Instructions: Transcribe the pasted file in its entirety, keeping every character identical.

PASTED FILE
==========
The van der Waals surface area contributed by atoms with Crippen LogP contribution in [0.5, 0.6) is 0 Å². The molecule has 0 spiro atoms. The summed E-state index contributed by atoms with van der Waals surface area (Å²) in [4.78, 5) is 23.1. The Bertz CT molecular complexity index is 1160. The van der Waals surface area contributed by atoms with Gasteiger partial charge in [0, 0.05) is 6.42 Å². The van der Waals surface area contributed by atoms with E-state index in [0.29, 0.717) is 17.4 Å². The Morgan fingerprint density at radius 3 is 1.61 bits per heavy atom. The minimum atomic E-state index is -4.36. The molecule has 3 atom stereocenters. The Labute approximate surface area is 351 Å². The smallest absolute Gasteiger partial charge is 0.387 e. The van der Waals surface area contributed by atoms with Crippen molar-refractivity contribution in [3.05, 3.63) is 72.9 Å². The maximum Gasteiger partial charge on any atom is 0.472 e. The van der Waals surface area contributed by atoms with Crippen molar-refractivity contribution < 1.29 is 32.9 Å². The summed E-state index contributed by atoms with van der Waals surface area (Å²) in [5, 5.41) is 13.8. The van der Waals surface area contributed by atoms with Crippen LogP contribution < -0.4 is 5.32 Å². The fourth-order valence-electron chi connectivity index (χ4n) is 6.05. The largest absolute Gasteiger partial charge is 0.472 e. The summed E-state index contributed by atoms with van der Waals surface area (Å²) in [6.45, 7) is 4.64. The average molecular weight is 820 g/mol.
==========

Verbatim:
The van der Waals surface area contributed by atoms with Crippen LogP contribution in [0.5, 0.6) is 0 Å². The molecule has 0 spiro atoms. The summed E-state index contributed by atoms with van der Waals surface area (Å²) in [4.78, 5) is 23.1. The Bertz CT molecular complexity index is 1160. The van der Waals surface area contributed by atoms with Gasteiger partial charge in [0, 0.05) is 6.42 Å². The van der Waals surface area contributed by atoms with E-state index in [0.29, 0.717) is 17.4 Å². The Morgan fingerprint density at radius 3 is 1.61 bits per heavy atom. The minimum atomic E-state index is -4.36. The molecule has 3 atom stereocenters. The Labute approximate surface area is 351 Å². The smallest absolute Gasteiger partial charge is 0.387 e. The van der Waals surface area contributed by atoms with Crippen molar-refractivity contribution in [3.05, 3.63) is 72.9 Å². The maximum Gasteiger partial charge on any atom is 0.472 e. The van der Waals surface area contributed by atoms with Crippen molar-refractivity contribution < 1.29 is 32.9 Å². The summed E-state index contributed by atoms with van der Waals surface area (Å²) in [5, 5.41) is 13.8. The van der Waals surface area contributed by atoms with Crippen LogP contribution < -0.4 is 5.32 Å². The fourth-order valence-electron chi connectivity index (χ4n) is 6.05. The largest absolute Gasteiger partial charge is 0.472 e. The summed E-state index contributed by atoms with van der Waals surface area (Å²) in [6.45, 7) is 4.64. The average molecular weight is 820 g/mol.